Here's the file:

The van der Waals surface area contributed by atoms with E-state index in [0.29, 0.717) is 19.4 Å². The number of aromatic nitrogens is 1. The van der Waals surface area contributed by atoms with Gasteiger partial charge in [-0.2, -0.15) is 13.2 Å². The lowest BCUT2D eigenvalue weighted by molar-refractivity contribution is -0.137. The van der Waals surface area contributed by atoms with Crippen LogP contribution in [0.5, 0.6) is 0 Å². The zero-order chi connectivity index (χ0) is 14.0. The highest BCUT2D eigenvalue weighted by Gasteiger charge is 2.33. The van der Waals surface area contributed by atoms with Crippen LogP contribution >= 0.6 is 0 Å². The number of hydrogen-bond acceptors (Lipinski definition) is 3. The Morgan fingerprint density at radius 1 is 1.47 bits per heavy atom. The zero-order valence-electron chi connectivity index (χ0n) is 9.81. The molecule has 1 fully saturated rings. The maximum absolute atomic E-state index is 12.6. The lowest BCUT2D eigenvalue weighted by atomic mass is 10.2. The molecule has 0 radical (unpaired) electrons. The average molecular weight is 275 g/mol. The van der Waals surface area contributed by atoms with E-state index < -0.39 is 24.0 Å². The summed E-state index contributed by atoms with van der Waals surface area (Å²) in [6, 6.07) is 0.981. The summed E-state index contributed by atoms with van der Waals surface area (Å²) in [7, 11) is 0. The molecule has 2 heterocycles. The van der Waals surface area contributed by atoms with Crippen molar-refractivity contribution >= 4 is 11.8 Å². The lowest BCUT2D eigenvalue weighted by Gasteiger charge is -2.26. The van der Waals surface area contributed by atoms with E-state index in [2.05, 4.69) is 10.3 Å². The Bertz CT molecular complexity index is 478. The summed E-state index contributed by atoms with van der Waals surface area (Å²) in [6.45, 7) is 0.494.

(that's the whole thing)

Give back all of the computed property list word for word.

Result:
The van der Waals surface area contributed by atoms with E-state index in [0.29, 0.717) is 19.4 Å². The number of aromatic nitrogens is 1. The van der Waals surface area contributed by atoms with Gasteiger partial charge in [-0.2, -0.15) is 13.2 Å². The lowest BCUT2D eigenvalue weighted by molar-refractivity contribution is -0.137. The van der Waals surface area contributed by atoms with Crippen LogP contribution in [0.5, 0.6) is 0 Å². The zero-order chi connectivity index (χ0) is 14.0. The highest BCUT2D eigenvalue weighted by Gasteiger charge is 2.33. The van der Waals surface area contributed by atoms with Crippen LogP contribution >= 0.6 is 0 Å². The number of hydrogen-bond acceptors (Lipinski definition) is 3. The Morgan fingerprint density at radius 1 is 1.47 bits per heavy atom. The zero-order valence-electron chi connectivity index (χ0n) is 9.81. The molecule has 1 fully saturated rings. The maximum absolute atomic E-state index is 12.6. The lowest BCUT2D eigenvalue weighted by atomic mass is 10.2. The molecule has 0 radical (unpaired) electrons. The average molecular weight is 275 g/mol. The van der Waals surface area contributed by atoms with E-state index < -0.39 is 24.0 Å². The summed E-state index contributed by atoms with van der Waals surface area (Å²) in [6, 6.07) is 0.981. The summed E-state index contributed by atoms with van der Waals surface area (Å²) in [7, 11) is 0. The molecule has 2 heterocycles. The van der Waals surface area contributed by atoms with Crippen molar-refractivity contribution >= 4 is 11.8 Å². The lowest BCUT2D eigenvalue weighted by Gasteiger charge is -2.26. The van der Waals surface area contributed by atoms with E-state index in [2.05, 4.69) is 10.3 Å². The Bertz CT molecular complexity index is 478. The summed E-state index contributed by atoms with van der Waals surface area (Å²) in [6.45, 7) is 0.494.